China’s Not Quite Perfect Storm

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China Photos / Getty Images

Unusually appalling weather in a large chunk of southern China couldn’t, it seems, come at a worse time. Unrelenting snow and cold have persisted for much longer than usual, meteorologists say, and show no sign of letting up. Already, hundreds of millions of dollars of damage have been reported (though be alert as ever to the squishiness of numbers in China) and hundreds of thousands of travelers attempting to get a headstart on the annual Chinese New Year mass migration (the Spring Festival, as it is called in China, falls on February 7th this year and tens of millions of Chinese return home in what has been termed the world’s largest annual mass migration) have been stranded in train and bus stations across the country. There were 17 fullscale blackouts and power grids across central and southern China were severely damaged.

The government’s response has been swift and very public, with Premier Wen Jiabao holding an emergency conference of responsible government officials on Sunday that was widely covered in Chinese media. The main point of the conference was top ensure electricity supplies aren’t affected by the soaring demand caused by the cold weather. More than three quarters of China’s electricity is generated by coal-fired plants and unfortunately for the government the country is currently experiencing a nasty coal shortage. Not only does this not help in its battle against inflation, which has been a growing source of popular discontent. Electricity price rises are capped by the government, but coal prices are not, which means that utilities are screaming to be allowed to pass the rises along to the consumers.

The government has to tread very carefully indeed for the next couple of weeks. China remains a very volatile place, as Nicholas Bequelin of New York Based Human Rights Watch points out, with many of the hundreds of daily outbreaks of “public disorder” arising from seemingly trivial causes. A rise in bus fares for example, led to a bloody riot in the province of Hunan that took hundreds of troops to put down and left one dead and scores injured. A friend was at Beijing airport recently and was astonished to witness a fistfight breaking out at a ticket counter among airline staff and passengers frustrated by a long delay on a scheduled Hong Kong flight.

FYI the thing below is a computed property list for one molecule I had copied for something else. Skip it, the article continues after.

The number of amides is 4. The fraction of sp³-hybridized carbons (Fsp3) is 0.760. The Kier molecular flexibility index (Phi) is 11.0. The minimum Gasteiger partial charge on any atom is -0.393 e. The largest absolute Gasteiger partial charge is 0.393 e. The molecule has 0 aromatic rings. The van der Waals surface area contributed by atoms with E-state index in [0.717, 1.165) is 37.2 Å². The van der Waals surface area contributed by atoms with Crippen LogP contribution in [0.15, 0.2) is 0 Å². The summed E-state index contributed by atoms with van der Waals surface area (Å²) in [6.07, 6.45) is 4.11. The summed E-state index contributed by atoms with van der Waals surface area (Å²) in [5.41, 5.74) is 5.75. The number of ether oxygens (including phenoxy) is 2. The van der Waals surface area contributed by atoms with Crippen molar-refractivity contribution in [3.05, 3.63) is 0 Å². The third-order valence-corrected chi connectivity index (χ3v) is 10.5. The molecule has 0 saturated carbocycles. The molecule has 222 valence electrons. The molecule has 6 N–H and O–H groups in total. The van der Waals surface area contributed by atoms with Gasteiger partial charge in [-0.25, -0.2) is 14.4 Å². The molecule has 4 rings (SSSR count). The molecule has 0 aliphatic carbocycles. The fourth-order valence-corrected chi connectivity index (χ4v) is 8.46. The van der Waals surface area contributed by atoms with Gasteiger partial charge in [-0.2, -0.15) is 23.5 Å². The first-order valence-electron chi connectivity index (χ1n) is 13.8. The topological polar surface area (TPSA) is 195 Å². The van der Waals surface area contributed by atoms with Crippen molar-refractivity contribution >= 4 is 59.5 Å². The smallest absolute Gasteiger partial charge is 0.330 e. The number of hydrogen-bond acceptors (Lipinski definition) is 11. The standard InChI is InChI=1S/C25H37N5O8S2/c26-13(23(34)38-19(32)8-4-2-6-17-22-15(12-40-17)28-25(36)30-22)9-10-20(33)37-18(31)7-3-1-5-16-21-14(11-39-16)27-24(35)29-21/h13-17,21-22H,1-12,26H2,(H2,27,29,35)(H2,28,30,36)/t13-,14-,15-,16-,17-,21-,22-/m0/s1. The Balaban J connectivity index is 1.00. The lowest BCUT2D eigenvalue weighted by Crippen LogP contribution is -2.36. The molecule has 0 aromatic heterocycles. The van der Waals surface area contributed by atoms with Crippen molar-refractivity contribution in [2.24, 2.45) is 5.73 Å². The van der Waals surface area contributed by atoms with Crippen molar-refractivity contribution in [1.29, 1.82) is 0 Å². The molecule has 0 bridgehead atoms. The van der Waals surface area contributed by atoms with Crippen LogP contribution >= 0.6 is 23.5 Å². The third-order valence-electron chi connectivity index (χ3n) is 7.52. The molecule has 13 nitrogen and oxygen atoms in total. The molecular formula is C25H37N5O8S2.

With so many people trying to get home in the next few weeks, and the weather predicted to remain a major impediment to smooth travel, it will be a testing time for the authorities. This kind of situation is bad enough for any government, but for one that draws its sole legitimacy from its administrative competence and ability to keep the economic boom going, the threat of widespread frustrations and delays that will inevitably be blamed at least in part on Beijing is a particularly alarming prospect. The masses aren’t going to rise up and throw the bums out because they can’t get home for new year or can’t get electricity for a few days. But with a U.S. recession looming, it’s a timely reminder that if these sort of problems last for longer than a few days, and if the economic good times happen to have come to and end, things could get very nasty indeed in a hurry.